House Bill Provides Low-Income Tax Benefit, Amt Fix

Courtesy of The National Women’s Law Center

Bill Closes Private Equity Tax Loophole to Pay for Changes

(Washington, D.C.) The U.S. House is expected to vote Friday on a bill that promotes tax fairness and fiscal responsibility by expanding eligibility for the refundable child tax credit, temporarily fixing the alternative minimum tax, and closing a tax loophole that allows wealthy private investment fund managers to pay taxes at lower rates than ordinary Americans, the National Women’s Law Center said today.

“This vote is an important test of Congress’s willingness to stand up to the special interests and for average Americans,” said Nancy Duff Campbell, Co-President of the National Women’s Law Center. “The bill helps millions of hard-working families. It closes egregious tax loopholes. And it protects our nation’s future by not adding to our already massive debt.”

The bill, The Temporary Tax Relief Act of 2007, provides a one-year fix to prevent 23 million middle-income and upper-middle income families from having to pay the Alternative Minimum Tax. It also would help 12 million children in low-income families by increasing eligibility for the refundable child tax credit. Under current law, a family earning less than $12,050 would not be eligible for the child tax credit next year. The bill lowers the eligibility threshold in 2008 to $8,500. For a single mother working fulltime in a minimum wage job, the bill would mean the difference between a child tax credit of just $35 and a credit of $568. In addition, the bill extends various expiring tax provisions, including deductions for state and local sales taxes, teachers’ classroom expenses and tuition payments.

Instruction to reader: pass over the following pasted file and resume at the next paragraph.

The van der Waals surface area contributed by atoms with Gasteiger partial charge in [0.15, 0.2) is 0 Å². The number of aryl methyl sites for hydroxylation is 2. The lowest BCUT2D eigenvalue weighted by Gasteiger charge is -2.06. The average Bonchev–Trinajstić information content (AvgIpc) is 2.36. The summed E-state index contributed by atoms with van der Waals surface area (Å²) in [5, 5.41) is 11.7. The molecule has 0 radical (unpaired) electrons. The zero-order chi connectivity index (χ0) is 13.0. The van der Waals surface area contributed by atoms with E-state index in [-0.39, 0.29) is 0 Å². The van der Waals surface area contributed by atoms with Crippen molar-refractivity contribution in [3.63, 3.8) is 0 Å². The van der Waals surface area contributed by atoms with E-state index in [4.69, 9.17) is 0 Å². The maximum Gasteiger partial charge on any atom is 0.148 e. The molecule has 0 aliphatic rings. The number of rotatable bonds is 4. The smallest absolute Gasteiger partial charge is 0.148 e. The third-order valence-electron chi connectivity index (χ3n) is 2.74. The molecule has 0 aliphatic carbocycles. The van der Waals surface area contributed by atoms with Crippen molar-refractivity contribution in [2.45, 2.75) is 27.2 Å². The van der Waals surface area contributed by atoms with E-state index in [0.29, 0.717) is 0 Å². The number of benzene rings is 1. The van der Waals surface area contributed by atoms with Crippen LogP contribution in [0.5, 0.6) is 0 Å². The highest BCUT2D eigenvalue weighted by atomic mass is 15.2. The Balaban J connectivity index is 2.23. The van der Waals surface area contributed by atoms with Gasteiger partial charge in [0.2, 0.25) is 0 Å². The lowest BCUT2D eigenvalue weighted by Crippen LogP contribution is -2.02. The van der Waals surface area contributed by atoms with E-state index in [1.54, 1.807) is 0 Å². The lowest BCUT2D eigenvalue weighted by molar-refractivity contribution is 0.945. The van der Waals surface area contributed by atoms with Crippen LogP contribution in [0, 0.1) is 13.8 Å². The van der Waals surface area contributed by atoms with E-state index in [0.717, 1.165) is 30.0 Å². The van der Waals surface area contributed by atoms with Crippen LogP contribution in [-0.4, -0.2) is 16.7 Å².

Notably, the bill adheres to pay-as-you-go or “paygo” budget rules adopted by Congress earlier this year. Paygo requires that new mandatory spending and tax cuts be paid for with revenue increases or spending cuts. To pay for improvements to the AMT, the child tax credit, and other tax changes, the bill closes several tax loopholes, including one that allows private investment fund managers to pay taxes at lower rates than ordinary workers. The bill would treat compensation that fund managers receive in the form of carried interest (a percentage of profits) as ordinary income, rather than capital gains. Managers’ carried interest income would then be taxed the way other workers’ earnings are taxed: at rates of up to 35 percent, rather than no more than 15 percent, and would be subject to payroll taxes.

Private investment fund managers have mounted a vigorous lobbying campaign against changing the privileged tax treatment of carried interest, and prospects for the bill are uncertain, especially in the Senate.

“For the past few years, Congress has passed tax cuts that overwhelmingly benefit the wealthiest Americans, and left the rest of us to foot the bill. It’s time to advance tax fairness and promote fiscal responsibility,” Campbell said.


The National Women’s Law Center is a non-profit organization that has been working since 1972 to advance and protect women’s legal rights. The Center focuses on major policy areas of importance to women and their families including economic security, education, employment and health, with special attention given to the concerns of low-income women. For more information on the Center, visit: